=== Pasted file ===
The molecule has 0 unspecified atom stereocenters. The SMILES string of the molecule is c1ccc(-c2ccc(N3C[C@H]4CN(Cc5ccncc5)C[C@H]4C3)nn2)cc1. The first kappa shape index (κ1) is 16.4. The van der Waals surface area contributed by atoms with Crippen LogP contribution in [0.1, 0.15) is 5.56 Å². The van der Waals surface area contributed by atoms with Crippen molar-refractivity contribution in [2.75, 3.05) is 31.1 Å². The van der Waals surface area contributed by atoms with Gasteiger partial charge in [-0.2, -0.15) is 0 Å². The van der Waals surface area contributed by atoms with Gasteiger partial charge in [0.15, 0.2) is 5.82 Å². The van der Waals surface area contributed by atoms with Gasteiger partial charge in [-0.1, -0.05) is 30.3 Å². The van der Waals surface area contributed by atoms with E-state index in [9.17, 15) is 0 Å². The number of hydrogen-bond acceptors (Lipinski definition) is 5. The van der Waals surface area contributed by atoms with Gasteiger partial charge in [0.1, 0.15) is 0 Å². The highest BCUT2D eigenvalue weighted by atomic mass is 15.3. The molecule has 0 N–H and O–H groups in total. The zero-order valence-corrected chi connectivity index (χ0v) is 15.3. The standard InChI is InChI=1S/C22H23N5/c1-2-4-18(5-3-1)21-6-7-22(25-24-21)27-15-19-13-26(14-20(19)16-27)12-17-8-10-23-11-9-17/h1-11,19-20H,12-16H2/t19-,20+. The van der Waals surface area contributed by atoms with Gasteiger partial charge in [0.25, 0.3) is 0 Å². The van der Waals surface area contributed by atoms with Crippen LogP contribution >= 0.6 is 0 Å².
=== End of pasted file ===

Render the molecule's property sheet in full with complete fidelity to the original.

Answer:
The molecule has 0 unspecified atom stereocenters. The SMILES string of the molecule is c1ccc(-c2ccc(N3C[C@H]4CN(Cc5ccncc5)C[C@H]4C3)nn2)cc1. The first kappa shape index (κ1) is 16.4. The van der Waals surface area contributed by atoms with Crippen LogP contribution in [0.1, 0.15) is 5.56 Å². The van der Waals surface area contributed by atoms with Crippen molar-refractivity contribution in [2.75, 3.05) is 31.1 Å². The van der Waals surface area contributed by atoms with Gasteiger partial charge in [-0.2, -0.15) is 0 Å². The van der Waals surface area contributed by atoms with Gasteiger partial charge in [0.15, 0.2) is 5.82 Å². The van der Waals surface area contributed by atoms with Gasteiger partial charge in [-0.1, -0.05) is 30.3 Å². The van der Waals surface area contributed by atoms with E-state index in [9.17, 15) is 0 Å². The number of hydrogen-bond acceptors (Lipinski definition) is 5. The van der Waals surface area contributed by atoms with Gasteiger partial charge in [0.1, 0.15) is 0 Å². The highest BCUT2D eigenvalue weighted by atomic mass is 15.3. The molecule has 0 N–H and O–H groups in total. The zero-order valence-corrected chi connectivity index (χ0v) is 15.3. The standard InChI is InChI=1S/C22H23N5/c1-2-4-18(5-3-1)21-6-7-22(25-24-21)27-15-19-13-26(14-20(19)16-27)12-17-8-10-23-11-9-17/h1-11,19-20H,12-16H2/t19-,20+. The van der Waals surface area contributed by atoms with Gasteiger partial charge in [0.25, 0.3) is 0 Å². The van der Waals surface area contributed by atoms with Crippen LogP contribution >= 0.6 is 0 Å².